TABLE 2______________________________________                        Comparative     Experiments        Experiments     1     2       3        4     5______________________________________Polyphenol  (762 g) (828 g) (888 g)  (594 g)                                      (822 g)(amoung charged)Epoxy CompoundEpoxy equivalent       200     211     223      168   212(g/eq.)Softening point        63      64      66       61    58(C.)______________________________________
EXAMPLE 3

The epoxy compounds prepared in Example 2 as well as an ortho cresol novolac-type epoxy resin were used to prepare filled encapsulation formulations as shown in Table 3. Each formulation was melt-mixed in a mixing roll at a temperature in the range of 90-110 C. for five minutes, and the resulting mixture was removed in the form of a sheet, cooled and crushed to provide powder molding material. Each of the materials was molded in a low-pressure transfer molding machine at a mold temperature of 180 C. and a molding time of 180 seconds, to form test pieces. After post-curing at 180 C. for eight hours, physical properties such as glass transition point, hydroscopicity and thermal resistance under soldering were determined on each of the molded products. Results are shown in Table 3.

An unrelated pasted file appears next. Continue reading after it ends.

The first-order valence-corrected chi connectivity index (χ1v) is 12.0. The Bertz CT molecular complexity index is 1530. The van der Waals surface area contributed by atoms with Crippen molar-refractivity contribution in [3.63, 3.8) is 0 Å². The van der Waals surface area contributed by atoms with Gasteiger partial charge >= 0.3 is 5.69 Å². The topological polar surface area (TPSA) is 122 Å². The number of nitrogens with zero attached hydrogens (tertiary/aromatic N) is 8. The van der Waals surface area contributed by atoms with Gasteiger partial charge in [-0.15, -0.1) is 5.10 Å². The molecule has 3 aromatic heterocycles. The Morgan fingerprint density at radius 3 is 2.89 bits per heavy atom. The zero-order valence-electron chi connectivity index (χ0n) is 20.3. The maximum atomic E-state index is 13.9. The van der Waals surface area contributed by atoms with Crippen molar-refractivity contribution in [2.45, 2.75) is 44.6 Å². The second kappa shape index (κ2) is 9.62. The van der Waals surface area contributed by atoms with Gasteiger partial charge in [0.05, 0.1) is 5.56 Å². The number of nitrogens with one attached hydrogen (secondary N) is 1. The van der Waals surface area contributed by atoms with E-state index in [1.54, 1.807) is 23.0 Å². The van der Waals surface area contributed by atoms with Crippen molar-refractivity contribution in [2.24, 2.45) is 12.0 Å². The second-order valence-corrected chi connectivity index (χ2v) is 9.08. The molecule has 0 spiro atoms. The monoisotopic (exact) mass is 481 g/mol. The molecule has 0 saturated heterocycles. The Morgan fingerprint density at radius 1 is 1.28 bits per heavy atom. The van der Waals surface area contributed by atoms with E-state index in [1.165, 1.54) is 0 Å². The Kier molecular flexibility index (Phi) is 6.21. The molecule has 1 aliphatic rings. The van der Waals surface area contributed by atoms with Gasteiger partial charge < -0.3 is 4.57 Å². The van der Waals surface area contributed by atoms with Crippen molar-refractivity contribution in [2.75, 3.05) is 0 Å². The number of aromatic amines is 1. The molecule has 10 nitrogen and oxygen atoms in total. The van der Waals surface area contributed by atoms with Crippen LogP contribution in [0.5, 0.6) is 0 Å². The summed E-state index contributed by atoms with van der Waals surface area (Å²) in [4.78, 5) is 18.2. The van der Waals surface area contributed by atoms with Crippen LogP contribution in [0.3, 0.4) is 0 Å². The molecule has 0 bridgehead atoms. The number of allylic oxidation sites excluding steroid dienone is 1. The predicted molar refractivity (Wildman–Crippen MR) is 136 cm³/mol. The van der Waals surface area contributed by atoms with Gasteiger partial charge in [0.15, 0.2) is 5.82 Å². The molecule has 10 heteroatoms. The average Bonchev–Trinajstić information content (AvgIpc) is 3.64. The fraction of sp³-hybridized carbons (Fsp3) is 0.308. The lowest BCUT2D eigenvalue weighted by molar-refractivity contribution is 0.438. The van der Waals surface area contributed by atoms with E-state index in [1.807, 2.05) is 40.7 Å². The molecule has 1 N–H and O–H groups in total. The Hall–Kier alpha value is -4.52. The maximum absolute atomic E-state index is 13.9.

TABLE 3__________________________________________________________________________          Working Experiments                      Ex. 2                      (50)   Comparative Experiments                      Cresol         Cresol                      novolak-type   novolak-typeEpoxy compounds          Ex. 1              Ex. 1                  Ex. 3                      epoxy resin                             Ex. 4                                 Ex. 5                                     epoxy resin(amount formulated)          (100)              (100)                  (100)                      (50) [1]                             (100)                                 (100)                                     (100) [1]__________________________________________________________________________Formulation Components(parts by weight)Brominated epoxy resin        [2]          10  10  10  10     10  10  10Phenol novolac resin        [3]          54  51  49  52     64  51  54Triphenylphosphine          1   1   1   1      1   1   1Silica powder        [4]          383 376 371 378    406 376 383Antimony trioxide          10  10  10  10     10  10  10Carnauba wax   1   1   1   1      1   1   1Epoxy silane [5]          1   1   1   1      1   1   1Physical Propertiesof cured productsGlass transition temp.        [6]          188 185 181 177    196 161 163(C.)Hygroscopicity (%)        [7]          0.80              0.76                  0.73                      0.82   1.20                                 0.79                                     0.91Thermal resistance        [8]          0/16              0/16                  0/16                      1/16   12/16                                 10/16                                     13/16under soldering__________________________________________________________________________ Footnotes [1] Epikote  180H65 having an epoxy equivalent of 201 and a softenin point of 67 C., a product of Yuka Shell Epoxy K.K. [2] Epikote  5050, having an epoxy equivalent of 385 and a bromine content of 49%, a product of Yuka Shell Epoxy K.K. [3] Phenol novolak having a softening point of 85 C., a product o Gunei Chemical K.K. [4] Tradename "RD8", a product of Ryushinsha K.K. [5] Tradename "KBM403", a product of Shinetsu Chemical K.K. [6] Determined by TMA from transition point in thermal expansion curve. [7] Hygroscopicity at 121 C. and 100% RH after 200 hours. [8] Determined from the number of cracks formed in sixteen pieces of flat plastic packages (44 pin FPP) exposed to moisture at 85 C. and 85 RH for 168 hours, followed by immersion in bath of molten solder at 260 C. for ten seconds.